The GST Council (Council) met on 18 December 2019 for the 38th time since the rollout of Goods and Services Tax (GST) regime. Amidst concerns of rate hikes and introduction of cesses for increasing revenue collections, the Council restricted the changes only to procedural changes and a few tweaks in the rate structure. This was also the first time that the members of the Council (after its constitution) had to call for a vote to effect certain rate changes. The relevant notifications to effect the changes shall be issued in due course. The changes recommended by the Council have been captured below: 

Rate Changes 

➢  Lotteries run by State and State authorised entities, will be subjected to 28% GST effective from 1 March 2020. 

➢  Presently, the upfront amount payable for long term lease of industrial / financial infrastructure plots was exempt to an entity having 50% or more ownership of Central or State Government. However, the Council has recommended to expand the exemption to apply even in case of lease of such plots by entities having 20% or more ownership of Central / State Government. This shall be effective from 1 January 2020. 

Procedural Changes 

➢  The Council has recommended the formation of a Grievance Redressal Committees (GRC) at Zonal/State level with the jurisdictional officers that will address the grievances of the taxpayer. 

➢  The due date for annual return in FORM GSTR-9 and reconciliation statement in FORM GSTR 9C for FY 2017-18 has been extended till 31 January 2020. 

➢  The due date of filing GST returns for the month of November 2019 has been extended in respect of a few North Eastern States.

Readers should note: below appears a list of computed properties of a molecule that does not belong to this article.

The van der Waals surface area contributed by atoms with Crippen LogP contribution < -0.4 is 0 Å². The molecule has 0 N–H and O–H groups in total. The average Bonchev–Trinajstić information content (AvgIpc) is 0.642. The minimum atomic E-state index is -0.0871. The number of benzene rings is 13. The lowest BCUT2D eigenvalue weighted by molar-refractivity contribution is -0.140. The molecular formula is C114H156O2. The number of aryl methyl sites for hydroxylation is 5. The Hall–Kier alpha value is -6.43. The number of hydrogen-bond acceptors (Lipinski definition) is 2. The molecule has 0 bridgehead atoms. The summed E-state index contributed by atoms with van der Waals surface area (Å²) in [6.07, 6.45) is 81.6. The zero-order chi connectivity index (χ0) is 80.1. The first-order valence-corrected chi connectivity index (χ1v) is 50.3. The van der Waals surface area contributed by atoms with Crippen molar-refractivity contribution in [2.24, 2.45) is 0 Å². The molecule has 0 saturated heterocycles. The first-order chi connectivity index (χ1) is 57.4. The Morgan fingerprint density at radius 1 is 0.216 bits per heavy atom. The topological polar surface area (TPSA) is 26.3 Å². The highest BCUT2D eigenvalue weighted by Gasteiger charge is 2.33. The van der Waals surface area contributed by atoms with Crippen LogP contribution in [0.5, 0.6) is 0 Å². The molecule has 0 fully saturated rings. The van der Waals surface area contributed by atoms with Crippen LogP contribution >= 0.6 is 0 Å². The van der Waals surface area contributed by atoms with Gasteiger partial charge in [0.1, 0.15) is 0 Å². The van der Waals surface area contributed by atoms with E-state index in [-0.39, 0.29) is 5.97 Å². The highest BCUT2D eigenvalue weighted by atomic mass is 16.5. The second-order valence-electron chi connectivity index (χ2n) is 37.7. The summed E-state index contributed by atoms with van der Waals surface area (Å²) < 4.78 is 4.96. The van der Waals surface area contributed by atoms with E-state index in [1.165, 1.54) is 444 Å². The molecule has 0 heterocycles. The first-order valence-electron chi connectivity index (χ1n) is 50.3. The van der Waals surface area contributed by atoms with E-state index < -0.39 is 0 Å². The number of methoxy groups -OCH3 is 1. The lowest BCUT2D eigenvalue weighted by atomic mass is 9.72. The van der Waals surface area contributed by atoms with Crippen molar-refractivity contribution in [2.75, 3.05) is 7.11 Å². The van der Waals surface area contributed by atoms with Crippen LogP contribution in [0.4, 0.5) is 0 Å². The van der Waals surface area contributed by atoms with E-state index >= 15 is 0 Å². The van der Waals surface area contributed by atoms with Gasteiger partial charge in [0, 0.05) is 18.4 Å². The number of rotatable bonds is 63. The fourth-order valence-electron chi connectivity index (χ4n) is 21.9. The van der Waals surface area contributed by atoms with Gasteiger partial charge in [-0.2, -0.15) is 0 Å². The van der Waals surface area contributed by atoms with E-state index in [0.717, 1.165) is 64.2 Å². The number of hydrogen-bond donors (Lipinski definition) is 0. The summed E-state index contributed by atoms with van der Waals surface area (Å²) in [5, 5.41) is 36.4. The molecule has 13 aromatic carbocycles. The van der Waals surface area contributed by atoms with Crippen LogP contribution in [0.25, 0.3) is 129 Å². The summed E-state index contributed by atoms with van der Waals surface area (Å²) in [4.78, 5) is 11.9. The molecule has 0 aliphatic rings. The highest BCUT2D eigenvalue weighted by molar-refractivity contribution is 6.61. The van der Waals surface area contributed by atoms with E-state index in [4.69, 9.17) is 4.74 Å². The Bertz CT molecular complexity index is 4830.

➢  In order to improve filing of FORM GSTR-1, certain measures have been proposed, including, waiver of late fee in respect of pending FROM GSTR-1 for the period July 2017 to November 2019. There is also a recommendation to block E-way Bill for taxpayers who have not filed their FORM GSTR-1 for two tax periods. 

➢  Measures in the form of blocking of fraudulent availment of input tax credit are recommended in order to check the menace of fake invoices. 

➢  Input tax credit in respect of invoices or debit notes that are not reflected in FORM GSTR-2A is proposed to be limited to 10% of the eligible credit available in respect of invoices or debit notes reflected in FORM GSTR-2A. This marks a reduction in the permitted credit from 20% to 10% of the unmatched credit. 


Though it was highly anticipated that due to the reduction in revenue collections, there would be an increase in the rates, barring sale of lotteries, there has been no major increase witnessed. However, it is evident that the Government aims to regulate filing of returns and block any fraudulent availment of credit. The move to further limit the availment of unmatched credit to 10% of matched credit, may cause more harm to the industry as it comes hot on the heels of the recently introduced restriction of unmatched credit to 20% of the matched credit, which was yet to be thoroughly examined. Basis the tone set by this GST Council meeting, it would be interesting to see what Budget 2020 has in store for the taxpayers.